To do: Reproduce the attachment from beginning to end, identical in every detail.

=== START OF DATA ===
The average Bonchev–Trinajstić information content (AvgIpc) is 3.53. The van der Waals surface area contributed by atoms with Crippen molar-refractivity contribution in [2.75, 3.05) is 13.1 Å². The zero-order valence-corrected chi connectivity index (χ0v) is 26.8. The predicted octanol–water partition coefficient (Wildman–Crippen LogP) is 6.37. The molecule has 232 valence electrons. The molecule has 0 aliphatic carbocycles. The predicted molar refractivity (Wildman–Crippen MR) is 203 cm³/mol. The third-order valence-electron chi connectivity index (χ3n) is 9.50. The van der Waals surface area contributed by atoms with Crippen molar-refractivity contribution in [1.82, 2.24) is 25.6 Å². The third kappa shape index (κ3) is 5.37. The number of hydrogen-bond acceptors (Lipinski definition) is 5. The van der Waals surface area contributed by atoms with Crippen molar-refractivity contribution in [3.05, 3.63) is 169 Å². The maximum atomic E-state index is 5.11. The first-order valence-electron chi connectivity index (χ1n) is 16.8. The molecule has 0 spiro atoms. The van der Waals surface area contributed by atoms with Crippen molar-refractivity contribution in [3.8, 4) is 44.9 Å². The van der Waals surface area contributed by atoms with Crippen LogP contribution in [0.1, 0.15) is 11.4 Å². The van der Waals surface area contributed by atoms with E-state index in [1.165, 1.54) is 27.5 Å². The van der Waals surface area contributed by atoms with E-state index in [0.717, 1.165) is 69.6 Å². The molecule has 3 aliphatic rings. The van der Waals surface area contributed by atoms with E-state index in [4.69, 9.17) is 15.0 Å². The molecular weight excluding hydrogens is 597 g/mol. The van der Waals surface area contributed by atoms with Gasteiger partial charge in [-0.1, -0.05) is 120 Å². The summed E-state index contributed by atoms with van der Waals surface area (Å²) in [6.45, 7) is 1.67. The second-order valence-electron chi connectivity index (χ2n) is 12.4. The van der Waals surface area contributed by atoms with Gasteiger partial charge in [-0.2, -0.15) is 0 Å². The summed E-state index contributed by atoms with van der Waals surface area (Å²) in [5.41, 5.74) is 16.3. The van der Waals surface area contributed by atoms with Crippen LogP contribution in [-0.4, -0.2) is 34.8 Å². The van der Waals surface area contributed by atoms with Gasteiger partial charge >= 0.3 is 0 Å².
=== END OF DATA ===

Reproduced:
The average Bonchev–Trinajstić information content (AvgIpc) is 3.53. The van der Waals surface area contributed by atoms with Crippen molar-refractivity contribution in [2.75, 3.05) is 13.1 Å². The zero-order valence-corrected chi connectivity index (χ0v) is 26.8. The predicted octanol–water partition coefficient (Wildman–Crippen LogP) is 6.37. The molecule has 232 valence electrons. The molecule has 0 aliphatic carbocycles. The predicted molar refractivity (Wildman–Crippen MR) is 203 cm³/mol. The third-order valence-electron chi connectivity index (χ3n) is 9.50. The van der Waals surface area contributed by atoms with Crippen molar-refractivity contribution in [1.82, 2.24) is 25.6 Å². The third kappa shape index (κ3) is 5.37. The number of hydrogen-bond acceptors (Lipinski definition) is 5. The van der Waals surface area contributed by atoms with Crippen molar-refractivity contribution in [3.05, 3.63) is 169 Å². The maximum atomic E-state index is 5.11. The first-order valence-electron chi connectivity index (χ1n) is 16.8. The molecule has 0 spiro atoms. The van der Waals surface area contributed by atoms with Crippen molar-refractivity contribution in [3.8, 4) is 44.9 Å². The van der Waals surface area contributed by atoms with Crippen LogP contribution in [0.1, 0.15) is 11.4 Å². The van der Waals surface area contributed by atoms with E-state index in [1.165, 1.54) is 27.5 Å². The van der Waals surface area contributed by atoms with E-state index in [0.717, 1.165) is 69.6 Å². The molecule has 3 aliphatic rings. The van der Waals surface area contributed by atoms with E-state index in [4.69, 9.17) is 15.0 Å². The molecular weight excluding hydrogens is 597 g/mol. The van der Waals surface area contributed by atoms with Gasteiger partial charge in [-0.1, -0.05) is 120 Å². The summed E-state index contributed by atoms with van der Waals surface area (Å²) in [6.45, 7) is 1.67. The second-order valence-electron chi connectivity index (χ2n) is 12.4. The van der Waals surface area contributed by atoms with Gasteiger partial charge in [-0.2, -0.15) is 0 Å². The summed E-state index contributed by atoms with van der Waals surface area (Å²) in [5.41, 5.74) is 16.3. The van der Waals surface area contributed by atoms with Crippen LogP contribution in [-0.4, -0.2) is 34.8 Å². The van der Waals surface area contributed by atoms with Gasteiger partial charge >= 0.3 is 0 Å².